Paris: Maria Sharapova stormed into the French Open last 16 on Saturday, brushing aside China's Peng Shuai 6-2, 6-1, while semi-final rivals Li Na and Petra Kvitova laboured to reach the second week.
Second seed Sharapova fired 27 winners past 28th seed Peng in a 66-minute Philippe Chatrier court demolition.
The Russian, a semi-finalist in 2011, and seeking a French Open title to complete a career Grand Slam, has lost just five games in three rounds.
She will next face Czech veteran Klara Zakopalova who put out Russian 22nd seed Anastasia Pavlyuchenkova 6-3, 7-5.
"I came in knowing that I was facing a tough opponent who has beaten me before and against who I have played three sets," said Sharapova.
"She can really play, hits the ball really well, so I tried to keep her moving, tried to get her on the run."
Defending champion Li Na, the seventh seed, battled back to defeat America's Christina McHale 3-6, 6-2, 6-1.
The 30-year-old Li had to draw upon her 10-year age gap to prevail over the 36th-ranked American, who had fallen in the first round in 2010 and 2011.
"She's a very dangerous player. I was happy I could win the match today because I have more experience," said seventh-seeded Li, who will face Kazakh qualifier Yaroslava Shvedova for a place in the quarter-finals.
Italian 14th seed Francesca Schiavone, the 2010 champion and runner-up to Li last year, lost 3-6, 6-3, 8-6 to America's Varvara Lepchenko, the world number 63, who has reached the last 16 of a Grand Slam for the first time.
Schiavone, the oldest player left in the tournament at 31, will lose her place in the world top 20 as a result of her defeat.
Uzbekistan-born Lepchenko, who had defeated 19th seed Jelena Jankovic in the second round, squandered the opportunity to serve for the match in the ninth game of the decider, but held her nerve in the 14th.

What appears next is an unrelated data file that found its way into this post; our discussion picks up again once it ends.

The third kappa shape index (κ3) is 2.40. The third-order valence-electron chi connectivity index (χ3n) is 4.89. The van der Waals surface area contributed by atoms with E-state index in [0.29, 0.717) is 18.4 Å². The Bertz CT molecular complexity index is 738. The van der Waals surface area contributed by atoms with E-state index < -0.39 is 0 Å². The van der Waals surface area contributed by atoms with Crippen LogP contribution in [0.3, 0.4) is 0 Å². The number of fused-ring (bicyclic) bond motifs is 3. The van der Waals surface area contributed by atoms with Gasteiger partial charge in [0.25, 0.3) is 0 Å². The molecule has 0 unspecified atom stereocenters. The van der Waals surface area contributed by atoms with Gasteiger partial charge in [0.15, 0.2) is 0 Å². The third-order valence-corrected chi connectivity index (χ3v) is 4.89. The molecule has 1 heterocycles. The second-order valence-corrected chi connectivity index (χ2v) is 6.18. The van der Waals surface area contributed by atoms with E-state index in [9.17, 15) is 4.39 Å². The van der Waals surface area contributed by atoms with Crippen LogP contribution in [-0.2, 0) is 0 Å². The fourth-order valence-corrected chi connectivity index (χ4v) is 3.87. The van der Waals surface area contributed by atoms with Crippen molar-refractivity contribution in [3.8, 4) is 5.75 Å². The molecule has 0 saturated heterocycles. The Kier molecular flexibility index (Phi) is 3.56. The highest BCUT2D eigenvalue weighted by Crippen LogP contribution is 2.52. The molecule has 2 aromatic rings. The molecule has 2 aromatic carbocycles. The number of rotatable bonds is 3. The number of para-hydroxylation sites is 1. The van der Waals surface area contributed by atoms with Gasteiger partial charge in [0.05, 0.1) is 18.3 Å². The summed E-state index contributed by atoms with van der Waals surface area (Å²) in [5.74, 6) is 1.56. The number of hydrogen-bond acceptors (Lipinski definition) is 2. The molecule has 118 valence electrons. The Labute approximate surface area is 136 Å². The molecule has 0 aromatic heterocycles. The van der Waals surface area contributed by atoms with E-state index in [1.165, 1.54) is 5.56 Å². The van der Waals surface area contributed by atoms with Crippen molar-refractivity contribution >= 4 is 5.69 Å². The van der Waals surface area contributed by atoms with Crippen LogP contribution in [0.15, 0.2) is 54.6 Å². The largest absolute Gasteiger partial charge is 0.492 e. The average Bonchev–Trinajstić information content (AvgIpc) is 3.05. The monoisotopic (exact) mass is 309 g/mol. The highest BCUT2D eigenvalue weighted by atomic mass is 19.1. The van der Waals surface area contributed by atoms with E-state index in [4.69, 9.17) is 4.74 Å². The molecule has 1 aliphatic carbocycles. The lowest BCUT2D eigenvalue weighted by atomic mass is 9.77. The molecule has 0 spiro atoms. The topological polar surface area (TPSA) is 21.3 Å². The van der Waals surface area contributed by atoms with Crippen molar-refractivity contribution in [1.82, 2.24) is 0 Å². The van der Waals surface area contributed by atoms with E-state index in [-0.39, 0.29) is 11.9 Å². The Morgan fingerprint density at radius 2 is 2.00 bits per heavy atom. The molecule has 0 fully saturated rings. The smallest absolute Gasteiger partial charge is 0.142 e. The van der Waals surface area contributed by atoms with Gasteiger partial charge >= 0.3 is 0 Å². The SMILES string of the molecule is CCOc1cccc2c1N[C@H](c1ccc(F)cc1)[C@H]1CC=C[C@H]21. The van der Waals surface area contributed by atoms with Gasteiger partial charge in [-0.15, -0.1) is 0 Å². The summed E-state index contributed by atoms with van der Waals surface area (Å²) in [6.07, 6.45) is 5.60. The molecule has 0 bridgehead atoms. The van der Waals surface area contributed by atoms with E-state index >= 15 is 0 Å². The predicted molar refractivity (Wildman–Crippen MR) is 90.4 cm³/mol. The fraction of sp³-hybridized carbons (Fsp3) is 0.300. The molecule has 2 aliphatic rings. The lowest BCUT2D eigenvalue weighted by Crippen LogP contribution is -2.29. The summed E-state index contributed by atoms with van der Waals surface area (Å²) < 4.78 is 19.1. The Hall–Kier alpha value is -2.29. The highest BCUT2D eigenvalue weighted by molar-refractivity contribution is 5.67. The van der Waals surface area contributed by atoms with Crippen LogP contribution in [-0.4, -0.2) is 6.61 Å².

It was the 26-year-old's second successive win over Schiavone, having also won in three sets in the second round of the Madrid claycourt tournament in May.
"I was fighting till the end. She played amazing. It's her court. I knew that she's not gonna give it for free. I had to work really hard, and I did," said Lepchenko, who next tackles Petra Kvitova, the fourth-seeded Czech.
Wimbledon champion Kvitova, 22, reached the last 16 for the third time but she did it the hard way, serving up eight double faults and committing 37 unforced errors in her 6-2, 4-6, 6-1 win over Russian world number 109 Nina Bratchikova.
She was only saved by her fierce, flatly hit groundstrokes which left the Portugal-based Bratchikova gasping.
"I started well, had a set already, and then I was very aggressive and I knew what I had to do," said Kvitova.
"In the second set I was still like, okay, if I play like the first set, it will be fine. But it wasn't. She played much better than the first set. She had a better serve, and it was tough to return."
"She had pressure from the first shot that she played. I was running side to side and that's not my game. So I had to change and be aggressive and put her a little further back."
Also making the last 16 was Shvedova, a quarter-finalist in 2010, who eased past Spain's Carla Suarez-Navarro 6-4, 7-5.
Later Saturday, former world number one Caroline Wozniacki, the ninth seed, meets Kaia Kanepi of Estonia.